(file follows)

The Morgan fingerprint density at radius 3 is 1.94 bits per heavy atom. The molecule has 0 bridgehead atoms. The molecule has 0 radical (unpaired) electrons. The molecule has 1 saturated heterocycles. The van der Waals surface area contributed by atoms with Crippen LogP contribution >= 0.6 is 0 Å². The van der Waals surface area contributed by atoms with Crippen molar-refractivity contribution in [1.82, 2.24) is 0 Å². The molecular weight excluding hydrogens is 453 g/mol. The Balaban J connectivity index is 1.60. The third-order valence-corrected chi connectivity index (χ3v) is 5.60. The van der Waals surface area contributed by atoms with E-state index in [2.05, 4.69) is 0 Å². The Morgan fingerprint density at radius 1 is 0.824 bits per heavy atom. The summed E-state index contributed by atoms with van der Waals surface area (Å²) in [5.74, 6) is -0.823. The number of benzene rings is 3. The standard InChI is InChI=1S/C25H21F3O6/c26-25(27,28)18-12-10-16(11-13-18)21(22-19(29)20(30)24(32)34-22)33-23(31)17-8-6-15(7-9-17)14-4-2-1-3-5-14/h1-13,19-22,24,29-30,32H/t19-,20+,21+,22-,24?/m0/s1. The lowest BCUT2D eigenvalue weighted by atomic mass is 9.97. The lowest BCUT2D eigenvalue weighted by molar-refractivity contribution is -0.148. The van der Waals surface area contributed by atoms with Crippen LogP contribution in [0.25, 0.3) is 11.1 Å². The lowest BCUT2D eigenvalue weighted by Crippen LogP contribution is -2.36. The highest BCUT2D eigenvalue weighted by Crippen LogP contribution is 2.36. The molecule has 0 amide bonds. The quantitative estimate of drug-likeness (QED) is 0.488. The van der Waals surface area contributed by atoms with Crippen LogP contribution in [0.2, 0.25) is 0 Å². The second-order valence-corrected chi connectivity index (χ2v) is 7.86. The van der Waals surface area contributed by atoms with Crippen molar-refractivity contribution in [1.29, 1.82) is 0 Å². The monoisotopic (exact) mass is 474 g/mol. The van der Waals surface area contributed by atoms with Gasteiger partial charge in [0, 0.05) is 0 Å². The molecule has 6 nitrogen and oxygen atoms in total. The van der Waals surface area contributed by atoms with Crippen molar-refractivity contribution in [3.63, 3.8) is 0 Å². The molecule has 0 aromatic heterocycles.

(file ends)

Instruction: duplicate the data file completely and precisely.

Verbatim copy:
The Morgan fingerprint density at radius 3 is 1.94 bits per heavy atom. The molecule has 0 bridgehead atoms. The molecule has 0 radical (unpaired) electrons. The molecule has 1 saturated heterocycles. The van der Waals surface area contributed by atoms with Crippen LogP contribution >= 0.6 is 0 Å². The van der Waals surface area contributed by atoms with Crippen molar-refractivity contribution in [1.82, 2.24) is 0 Å². The molecular weight excluding hydrogens is 453 g/mol. The Balaban J connectivity index is 1.60. The third-order valence-corrected chi connectivity index (χ3v) is 5.60. The van der Waals surface area contributed by atoms with E-state index in [2.05, 4.69) is 0 Å². The Morgan fingerprint density at radius 1 is 0.824 bits per heavy atom. The summed E-state index contributed by atoms with van der Waals surface area (Å²) in [5.74, 6) is -0.823. The number of benzene rings is 3. The standard InChI is InChI=1S/C25H21F3O6/c26-25(27,28)18-12-10-16(11-13-18)21(22-19(29)20(30)24(32)34-22)33-23(31)17-8-6-15(7-9-17)14-4-2-1-3-5-14/h1-13,19-22,24,29-30,32H/t19-,20+,21+,22-,24?/m0/s1. The lowest BCUT2D eigenvalue weighted by atomic mass is 9.97. The lowest BCUT2D eigenvalue weighted by molar-refractivity contribution is -0.148. The van der Waals surface area contributed by atoms with Crippen LogP contribution in [0.25, 0.3) is 11.1 Å². The lowest BCUT2D eigenvalue weighted by Crippen LogP contribution is -2.36. The highest BCUT2D eigenvalue weighted by Crippen LogP contribution is 2.36. The molecule has 0 amide bonds. The quantitative estimate of drug-likeness (QED) is 0.488. The van der Waals surface area contributed by atoms with Crippen LogP contribution in [0.2, 0.25) is 0 Å². The second-order valence-corrected chi connectivity index (χ2v) is 7.86. The van der Waals surface area contributed by atoms with Crippen molar-refractivity contribution in [1.29, 1.82) is 0 Å². The monoisotopic (exact) mass is 474 g/mol. The van der Waals surface area contributed by atoms with Gasteiger partial charge in [0, 0.05) is 0 Å². The molecule has 6 nitrogen and oxygen atoms in total. The van der Waals surface area contributed by atoms with Crippen molar-refractivity contribution in [3.63, 3.8) is 0 Å². The molecule has 0 aromatic heterocycles.